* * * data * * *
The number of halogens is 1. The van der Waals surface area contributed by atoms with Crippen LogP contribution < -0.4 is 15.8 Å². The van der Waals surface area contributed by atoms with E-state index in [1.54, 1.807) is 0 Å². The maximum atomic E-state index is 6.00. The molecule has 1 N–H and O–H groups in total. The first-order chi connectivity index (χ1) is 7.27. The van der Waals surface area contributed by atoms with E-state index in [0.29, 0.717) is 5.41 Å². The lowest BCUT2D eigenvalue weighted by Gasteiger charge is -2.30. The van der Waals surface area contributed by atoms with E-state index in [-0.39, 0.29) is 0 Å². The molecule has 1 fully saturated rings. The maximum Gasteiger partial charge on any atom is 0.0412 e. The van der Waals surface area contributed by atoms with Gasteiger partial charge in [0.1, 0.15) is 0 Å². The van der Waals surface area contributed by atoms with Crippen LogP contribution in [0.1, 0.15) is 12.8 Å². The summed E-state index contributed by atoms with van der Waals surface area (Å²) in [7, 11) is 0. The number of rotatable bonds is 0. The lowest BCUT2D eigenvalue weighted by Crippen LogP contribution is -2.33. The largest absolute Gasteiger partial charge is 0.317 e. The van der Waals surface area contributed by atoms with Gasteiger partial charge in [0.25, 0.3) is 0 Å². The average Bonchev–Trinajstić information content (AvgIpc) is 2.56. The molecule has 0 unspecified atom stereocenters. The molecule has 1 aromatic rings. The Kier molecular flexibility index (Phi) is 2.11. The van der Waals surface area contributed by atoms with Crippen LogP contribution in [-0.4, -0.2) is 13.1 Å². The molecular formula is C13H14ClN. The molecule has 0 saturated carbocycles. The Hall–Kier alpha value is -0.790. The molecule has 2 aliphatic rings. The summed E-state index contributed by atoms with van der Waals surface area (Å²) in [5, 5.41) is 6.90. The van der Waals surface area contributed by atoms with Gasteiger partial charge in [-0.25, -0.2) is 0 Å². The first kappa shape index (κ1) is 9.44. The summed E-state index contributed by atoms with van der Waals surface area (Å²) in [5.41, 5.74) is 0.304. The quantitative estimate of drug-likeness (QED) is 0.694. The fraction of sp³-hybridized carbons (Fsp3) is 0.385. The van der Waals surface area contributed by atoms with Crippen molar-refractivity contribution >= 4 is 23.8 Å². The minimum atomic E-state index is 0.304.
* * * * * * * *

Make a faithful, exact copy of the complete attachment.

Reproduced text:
The number of halogens is 1. The van der Waals surface area contributed by atoms with Crippen LogP contribution < -0.4 is 15.8 Å². The van der Waals surface area contributed by atoms with E-state index in [1.54, 1.807) is 0 Å². The maximum atomic E-state index is 6.00. The molecule has 1 N–H and O–H groups in total. The first-order chi connectivity index (χ1) is 7.27. The van der Waals surface area contributed by atoms with E-state index in [0.29, 0.717) is 5.41 Å². The lowest BCUT2D eigenvalue weighted by Gasteiger charge is -2.30. The van der Waals surface area contributed by atoms with E-state index in [-0.39, 0.29) is 0 Å². The molecule has 1 fully saturated rings. The maximum Gasteiger partial charge on any atom is 0.0412 e. The van der Waals surface area contributed by atoms with Gasteiger partial charge in [0.1, 0.15) is 0 Å². The van der Waals surface area contributed by atoms with Crippen LogP contribution in [0.1, 0.15) is 12.8 Å². The summed E-state index contributed by atoms with van der Waals surface area (Å²) in [7, 11) is 0. The number of rotatable bonds is 0. The lowest BCUT2D eigenvalue weighted by Crippen LogP contribution is -2.33. The largest absolute Gasteiger partial charge is 0.317 e. The van der Waals surface area contributed by atoms with Gasteiger partial charge in [0.25, 0.3) is 0 Å². The average Bonchev–Trinajstić information content (AvgIpc) is 2.56. The molecule has 0 unspecified atom stereocenters. The molecule has 1 aromatic rings. The Kier molecular flexibility index (Phi) is 2.11. The van der Waals surface area contributed by atoms with Crippen LogP contribution in [-0.4, -0.2) is 13.1 Å². The molecular formula is C13H14ClN. The molecule has 0 saturated carbocycles. The Hall–Kier alpha value is -0.790. The molecule has 2 aliphatic rings. The summed E-state index contributed by atoms with van der Waals surface area (Å²) in [5, 5.41) is 6.90. The van der Waals surface area contributed by atoms with Gasteiger partial charge in [-0.25, -0.2) is 0 Å². The first kappa shape index (κ1) is 9.44. The summed E-state index contributed by atoms with van der Waals surface area (Å²) in [5.41, 5.74) is 0.304. The quantitative estimate of drug-likeness (QED) is 0.694. The fraction of sp³-hybridized carbons (Fsp3) is 0.385. The van der Waals surface area contributed by atoms with Crippen molar-refractivity contribution >= 4 is 23.8 Å². The minimum atomic E-state index is 0.304.